[0025] The geographical area covered by a tile depends upon the zoom level of the digital map. In one embodiment, for example, rendering engine 110 initially selects a zoom level that includes the complete route from the origin location to the destination location, and renders the digital map at that zoom level. Continuing the previous example, rendering engine 110 renders a digital map with a lO-by-lO tile grid that displays the route from the origin location to the destination location when displayed on the particular user interface 112.

[0026] Rendering engine 110 also selects, for each tile, a level of detail (LOD) at which to render the tile. In various embodiments, map data store 108 associates an LOD value with each feature of the digital map. For example, major highways and bodies of water may have a low LOD value, while tertiary roads and streams may have a high LOD value. Features of the digital map such as small curves in road segments, the shapes of rivers and streams, etc., are also simplified when included at lower LODs, for example as described in U.S. Patent No. 7,859,536, incorporated by reference.

[0027] In one embodiment, rendering engine 110 renders the tiles containing the origin location and destination locations at a higher LOD than it does the remainder of the tiles. This accounts for what is typically an increased complexity involved in beginning or ending a route - for example, if a route begins with navigation to a freeway, proceeds along the freeway, and then exits the freeway to arrive at the destination, a higher LOD near the origin and destination locations enables a user to more easily navigate while near those locations, while a lower LOD displayed along the freeway portion of the route is adequate, since little maneuvering or complex navigation is required of the user.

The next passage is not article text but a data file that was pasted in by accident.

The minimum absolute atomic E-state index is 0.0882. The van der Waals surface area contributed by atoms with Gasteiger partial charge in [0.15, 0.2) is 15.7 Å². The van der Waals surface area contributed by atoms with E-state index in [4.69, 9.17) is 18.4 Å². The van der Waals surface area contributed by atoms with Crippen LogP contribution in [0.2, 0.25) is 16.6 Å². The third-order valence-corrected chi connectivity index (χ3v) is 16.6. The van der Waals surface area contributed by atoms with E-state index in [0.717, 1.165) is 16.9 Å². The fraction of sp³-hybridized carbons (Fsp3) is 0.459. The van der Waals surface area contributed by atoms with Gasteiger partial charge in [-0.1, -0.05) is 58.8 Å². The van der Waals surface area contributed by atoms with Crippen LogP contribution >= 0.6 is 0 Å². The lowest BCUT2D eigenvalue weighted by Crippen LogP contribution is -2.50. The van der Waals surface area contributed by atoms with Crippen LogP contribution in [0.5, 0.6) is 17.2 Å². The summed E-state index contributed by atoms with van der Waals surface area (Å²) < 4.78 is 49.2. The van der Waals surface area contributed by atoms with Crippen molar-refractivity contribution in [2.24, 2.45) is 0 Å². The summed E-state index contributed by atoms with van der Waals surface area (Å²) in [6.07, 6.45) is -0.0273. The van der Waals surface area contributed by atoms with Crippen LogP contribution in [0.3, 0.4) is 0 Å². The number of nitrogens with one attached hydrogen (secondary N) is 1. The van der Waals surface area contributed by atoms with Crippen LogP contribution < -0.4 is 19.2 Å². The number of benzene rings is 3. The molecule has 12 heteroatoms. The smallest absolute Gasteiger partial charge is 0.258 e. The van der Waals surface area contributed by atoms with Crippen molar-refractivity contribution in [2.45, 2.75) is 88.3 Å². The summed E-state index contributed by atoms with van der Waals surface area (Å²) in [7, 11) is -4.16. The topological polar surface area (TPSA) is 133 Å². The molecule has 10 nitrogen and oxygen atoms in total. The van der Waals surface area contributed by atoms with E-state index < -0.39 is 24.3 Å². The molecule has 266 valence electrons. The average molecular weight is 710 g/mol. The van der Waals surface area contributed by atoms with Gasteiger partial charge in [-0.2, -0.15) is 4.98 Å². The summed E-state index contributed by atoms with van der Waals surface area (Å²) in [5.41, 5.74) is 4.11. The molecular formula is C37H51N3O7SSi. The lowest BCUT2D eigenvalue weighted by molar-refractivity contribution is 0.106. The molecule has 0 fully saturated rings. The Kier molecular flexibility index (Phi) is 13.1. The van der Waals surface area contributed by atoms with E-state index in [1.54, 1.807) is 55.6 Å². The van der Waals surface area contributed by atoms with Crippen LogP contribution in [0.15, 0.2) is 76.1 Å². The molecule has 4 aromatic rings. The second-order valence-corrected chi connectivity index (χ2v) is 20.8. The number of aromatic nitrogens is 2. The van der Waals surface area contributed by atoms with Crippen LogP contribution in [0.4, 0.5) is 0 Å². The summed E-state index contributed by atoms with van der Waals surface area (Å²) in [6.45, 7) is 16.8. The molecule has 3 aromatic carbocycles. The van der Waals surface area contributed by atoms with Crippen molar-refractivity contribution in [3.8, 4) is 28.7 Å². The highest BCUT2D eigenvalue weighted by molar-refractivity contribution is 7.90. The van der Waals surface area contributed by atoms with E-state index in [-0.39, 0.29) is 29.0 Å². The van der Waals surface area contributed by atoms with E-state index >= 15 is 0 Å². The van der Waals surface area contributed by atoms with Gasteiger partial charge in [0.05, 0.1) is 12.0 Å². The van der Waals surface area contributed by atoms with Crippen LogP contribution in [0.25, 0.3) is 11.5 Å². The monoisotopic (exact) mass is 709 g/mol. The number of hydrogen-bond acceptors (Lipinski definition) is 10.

[0028] In other embodiments, rendering engine 110 computes a complexity score for intervals along the route. A complexity score is a measure of complexity for navigation elements such as, for example, turns onto different streets, changes in the road direction (e.g., switchbacks), changes in road names, and transitions between roads of different priority (e.g., primary, secondary and tertiary roads). For tiles displaying intervals (portions) of the route that have a complexity score higher than a threshold score, rendering engine 110 renders the tile at a higher LOD, i.e. an LOD sufficiently high to include the required navigation elements. Rendering engine 110 renders the remainder of the tiles at a lower LOD. The threshold score may be selected by the implementer (e.g., an administrator of NSP system 104), or by the user - for example, in one embodiment a user interface element such as a slider allows the user to adjust the level of complexity at which a tile will be rendered at a higher LOD. Alternatively, a user can select certain navigation elements, e.g., change of road name, turns, etc., that will cause a tile containing those navigation elements to be rendered at a higher LOD.